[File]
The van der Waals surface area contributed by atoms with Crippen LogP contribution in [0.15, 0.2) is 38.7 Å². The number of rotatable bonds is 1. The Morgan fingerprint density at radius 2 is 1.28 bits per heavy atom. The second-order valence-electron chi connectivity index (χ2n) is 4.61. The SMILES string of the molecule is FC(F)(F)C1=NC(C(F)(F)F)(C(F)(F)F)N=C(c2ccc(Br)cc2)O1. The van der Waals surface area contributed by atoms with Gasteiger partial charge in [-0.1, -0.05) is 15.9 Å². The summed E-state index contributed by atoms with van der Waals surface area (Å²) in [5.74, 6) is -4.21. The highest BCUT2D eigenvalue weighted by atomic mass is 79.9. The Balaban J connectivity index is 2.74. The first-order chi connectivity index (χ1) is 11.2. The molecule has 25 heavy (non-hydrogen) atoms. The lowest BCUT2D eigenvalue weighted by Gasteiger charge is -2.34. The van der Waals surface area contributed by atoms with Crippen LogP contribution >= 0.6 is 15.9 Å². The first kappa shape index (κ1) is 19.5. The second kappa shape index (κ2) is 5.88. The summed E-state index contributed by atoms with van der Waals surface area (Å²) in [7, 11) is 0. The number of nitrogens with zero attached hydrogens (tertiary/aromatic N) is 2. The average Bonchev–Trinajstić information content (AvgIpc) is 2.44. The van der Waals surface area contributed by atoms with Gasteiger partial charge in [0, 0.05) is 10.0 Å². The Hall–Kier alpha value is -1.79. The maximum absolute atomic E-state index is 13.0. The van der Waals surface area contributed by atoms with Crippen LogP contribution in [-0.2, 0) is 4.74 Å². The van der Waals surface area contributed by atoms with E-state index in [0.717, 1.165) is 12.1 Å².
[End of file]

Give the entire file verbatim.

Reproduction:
The van der Waals surface area contributed by atoms with Crippen LogP contribution in [0.15, 0.2) is 38.7 Å². The number of rotatable bonds is 1. The Morgan fingerprint density at radius 2 is 1.28 bits per heavy atom. The second-order valence-electron chi connectivity index (χ2n) is 4.61. The SMILES string of the molecule is FC(F)(F)C1=NC(C(F)(F)F)(C(F)(F)F)N=C(c2ccc(Br)cc2)O1. The van der Waals surface area contributed by atoms with Gasteiger partial charge in [-0.1, -0.05) is 15.9 Å². The summed E-state index contributed by atoms with van der Waals surface area (Å²) in [5.74, 6) is -4.21. The highest BCUT2D eigenvalue weighted by atomic mass is 79.9. The Balaban J connectivity index is 2.74. The first-order chi connectivity index (χ1) is 11.2. The molecule has 25 heavy (non-hydrogen) atoms. The lowest BCUT2D eigenvalue weighted by Gasteiger charge is -2.34. The van der Waals surface area contributed by atoms with Crippen LogP contribution >= 0.6 is 15.9 Å². The first kappa shape index (κ1) is 19.5. The second kappa shape index (κ2) is 5.88. The summed E-state index contributed by atoms with van der Waals surface area (Å²) in [7, 11) is 0. The number of nitrogens with zero attached hydrogens (tertiary/aromatic N) is 2. The average Bonchev–Trinajstić information content (AvgIpc) is 2.44. The van der Waals surface area contributed by atoms with Gasteiger partial charge in [0, 0.05) is 10.0 Å². The Hall–Kier alpha value is -1.79. The maximum absolute atomic E-state index is 13.0. The van der Waals surface area contributed by atoms with Crippen LogP contribution in [-0.2, 0) is 4.74 Å². The van der Waals surface area contributed by atoms with E-state index in [0.717, 1.165) is 12.1 Å².